Objective: To develop and demonstrate the feasibility of a method for estimating lifetime hip and knee cumulative joint force using survey data on physical activity, and to construct and describe lifetime trajectories of energy expenditure and hip and knee joint force.
Methods: Exposure data on lifetime physical activity, including type (occupational, household, and recreation) and dose (frequency, intensity, and duration), were collected from a Canada-wide population study of adults ages ≥45 years. Subjects were ranked in 2 ways: in terms of physical activity-related energy expenditure and in terms of a cumulative peak force index (CPFI) for the hip and knee, which is a measure of lifetime exposure and is a time/joint force product involving years of force and subject bodyweight. A relative joint loading index was calculated as the ratio of joint force (CPFI score) to energy expenditure.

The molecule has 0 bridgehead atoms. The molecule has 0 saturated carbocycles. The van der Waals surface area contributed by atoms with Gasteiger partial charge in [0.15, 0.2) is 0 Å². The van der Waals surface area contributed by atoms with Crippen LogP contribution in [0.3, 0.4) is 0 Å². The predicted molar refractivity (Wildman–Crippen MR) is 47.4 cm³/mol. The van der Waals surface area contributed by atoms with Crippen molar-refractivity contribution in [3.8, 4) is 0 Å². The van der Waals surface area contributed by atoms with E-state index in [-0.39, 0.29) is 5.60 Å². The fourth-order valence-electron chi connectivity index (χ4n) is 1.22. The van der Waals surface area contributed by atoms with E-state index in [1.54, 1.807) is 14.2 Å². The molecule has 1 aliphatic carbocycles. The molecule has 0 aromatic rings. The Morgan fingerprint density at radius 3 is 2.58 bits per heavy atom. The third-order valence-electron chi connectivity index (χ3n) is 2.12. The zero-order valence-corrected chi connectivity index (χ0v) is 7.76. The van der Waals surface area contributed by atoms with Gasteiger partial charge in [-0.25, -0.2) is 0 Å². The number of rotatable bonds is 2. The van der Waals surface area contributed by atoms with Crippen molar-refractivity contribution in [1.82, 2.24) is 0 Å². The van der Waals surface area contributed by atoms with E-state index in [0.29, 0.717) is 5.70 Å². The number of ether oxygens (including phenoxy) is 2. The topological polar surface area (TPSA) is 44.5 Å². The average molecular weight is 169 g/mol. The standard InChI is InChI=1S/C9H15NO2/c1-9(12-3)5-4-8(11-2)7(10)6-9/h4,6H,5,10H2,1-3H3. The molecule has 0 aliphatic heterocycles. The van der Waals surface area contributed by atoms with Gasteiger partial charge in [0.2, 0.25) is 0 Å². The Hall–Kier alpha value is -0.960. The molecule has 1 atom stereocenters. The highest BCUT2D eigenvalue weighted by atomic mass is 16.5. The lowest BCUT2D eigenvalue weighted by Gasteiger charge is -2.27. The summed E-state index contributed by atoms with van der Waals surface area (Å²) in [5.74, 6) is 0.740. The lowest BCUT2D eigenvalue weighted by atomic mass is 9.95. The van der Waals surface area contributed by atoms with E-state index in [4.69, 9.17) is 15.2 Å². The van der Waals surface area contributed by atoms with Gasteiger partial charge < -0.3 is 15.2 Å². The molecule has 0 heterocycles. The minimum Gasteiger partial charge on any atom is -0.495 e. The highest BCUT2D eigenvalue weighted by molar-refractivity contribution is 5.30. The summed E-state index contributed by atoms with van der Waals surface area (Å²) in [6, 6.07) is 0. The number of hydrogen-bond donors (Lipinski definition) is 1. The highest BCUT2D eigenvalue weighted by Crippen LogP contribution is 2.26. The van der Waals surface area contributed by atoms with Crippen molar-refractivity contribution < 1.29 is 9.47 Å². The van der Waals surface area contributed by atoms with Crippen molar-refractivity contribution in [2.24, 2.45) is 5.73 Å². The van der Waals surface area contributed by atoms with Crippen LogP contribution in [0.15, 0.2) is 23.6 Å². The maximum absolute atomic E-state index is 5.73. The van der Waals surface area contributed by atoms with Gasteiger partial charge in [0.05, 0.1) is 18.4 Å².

Results: A total of 4,269 subjects completed the baseline measurements. Lifetime energy expenditure and hip and knee CPFI scores were higher for occupational and household activity than sport. The mean lifetime energy expenditure from total physical activity in the study sample was 119.1 metabolic equivalent-hours/week. Women had slightly higher total lifetime energy expenditure and CPFI scores than men. The relative joint loading index was highest for male household and sport activity and lowest for female occupational activity.
Conclusion: Lifetime cumulative hip/knee joint force trajectories were successfully constructed from survey data and followed expected trends. Comparing energy expenditure with joint force revealed variation by age, sex, and activity type, indicating these measures may help distinguish the numerous benefits of physical activity from possible risks.